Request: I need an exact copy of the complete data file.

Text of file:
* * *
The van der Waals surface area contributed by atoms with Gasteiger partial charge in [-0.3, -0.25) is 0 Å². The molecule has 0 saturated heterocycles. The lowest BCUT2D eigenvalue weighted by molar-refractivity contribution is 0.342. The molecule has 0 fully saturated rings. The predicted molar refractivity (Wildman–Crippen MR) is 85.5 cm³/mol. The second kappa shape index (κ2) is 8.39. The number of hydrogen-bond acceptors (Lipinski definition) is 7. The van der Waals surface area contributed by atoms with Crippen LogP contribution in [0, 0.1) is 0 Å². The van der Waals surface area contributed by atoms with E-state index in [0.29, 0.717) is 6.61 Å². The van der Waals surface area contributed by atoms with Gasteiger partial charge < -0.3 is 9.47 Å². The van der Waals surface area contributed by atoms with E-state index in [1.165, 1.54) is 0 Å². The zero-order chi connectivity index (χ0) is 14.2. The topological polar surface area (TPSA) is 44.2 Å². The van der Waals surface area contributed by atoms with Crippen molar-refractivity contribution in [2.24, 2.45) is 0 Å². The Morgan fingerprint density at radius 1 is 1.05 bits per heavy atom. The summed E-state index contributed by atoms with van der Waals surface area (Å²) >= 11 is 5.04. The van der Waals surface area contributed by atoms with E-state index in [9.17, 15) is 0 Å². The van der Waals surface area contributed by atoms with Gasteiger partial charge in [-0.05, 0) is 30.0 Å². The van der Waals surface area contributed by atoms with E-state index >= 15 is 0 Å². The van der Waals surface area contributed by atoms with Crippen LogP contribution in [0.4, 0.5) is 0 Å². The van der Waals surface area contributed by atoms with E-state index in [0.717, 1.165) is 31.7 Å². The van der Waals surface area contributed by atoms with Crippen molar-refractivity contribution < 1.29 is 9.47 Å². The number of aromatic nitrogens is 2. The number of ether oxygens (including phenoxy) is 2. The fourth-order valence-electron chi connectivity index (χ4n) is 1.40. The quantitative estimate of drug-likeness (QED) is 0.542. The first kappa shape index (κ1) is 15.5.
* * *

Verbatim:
The van der Waals surface area contributed by atoms with Gasteiger partial charge in [-0.3, -0.25) is 0 Å². The molecule has 0 saturated heterocycles. The lowest BCUT2D eigenvalue weighted by molar-refractivity contribution is 0.342. The molecule has 0 fully saturated rings. The predicted molar refractivity (Wildman–Crippen MR) is 85.5 cm³/mol. The second kappa shape index (κ2) is 8.39. The number of hydrogen-bond acceptors (Lipinski definition) is 7. The van der Waals surface area contributed by atoms with Crippen LogP contribution in [0, 0.1) is 0 Å². The van der Waals surface area contributed by atoms with E-state index in [0.29, 0.717) is 6.61 Å². The van der Waals surface area contributed by atoms with Gasteiger partial charge < -0.3 is 9.47 Å². The van der Waals surface area contributed by atoms with E-state index in [1.165, 1.54) is 0 Å². The zero-order chi connectivity index (χ0) is 14.2. The topological polar surface area (TPSA) is 44.2 Å². The van der Waals surface area contributed by atoms with Crippen molar-refractivity contribution in [2.24, 2.45) is 0 Å². The Morgan fingerprint density at radius 1 is 1.05 bits per heavy atom. The summed E-state index contributed by atoms with van der Waals surface area (Å²) >= 11 is 5.04. The van der Waals surface area contributed by atoms with E-state index in [9.17, 15) is 0 Å². The van der Waals surface area contributed by atoms with Gasteiger partial charge in [-0.05, 0) is 30.0 Å². The van der Waals surface area contributed by atoms with E-state index >= 15 is 0 Å². The van der Waals surface area contributed by atoms with Crippen LogP contribution in [0.4, 0.5) is 0 Å². The van der Waals surface area contributed by atoms with E-state index in [0.717, 1.165) is 31.7 Å². The van der Waals surface area contributed by atoms with Crippen molar-refractivity contribution < 1.29 is 9.47 Å². The number of aromatic nitrogens is 2. The number of ether oxygens (including phenoxy) is 2. The fourth-order valence-electron chi connectivity index (χ4n) is 1.40. The quantitative estimate of drug-likeness (QED) is 0.542. The first kappa shape index (κ1) is 15.5.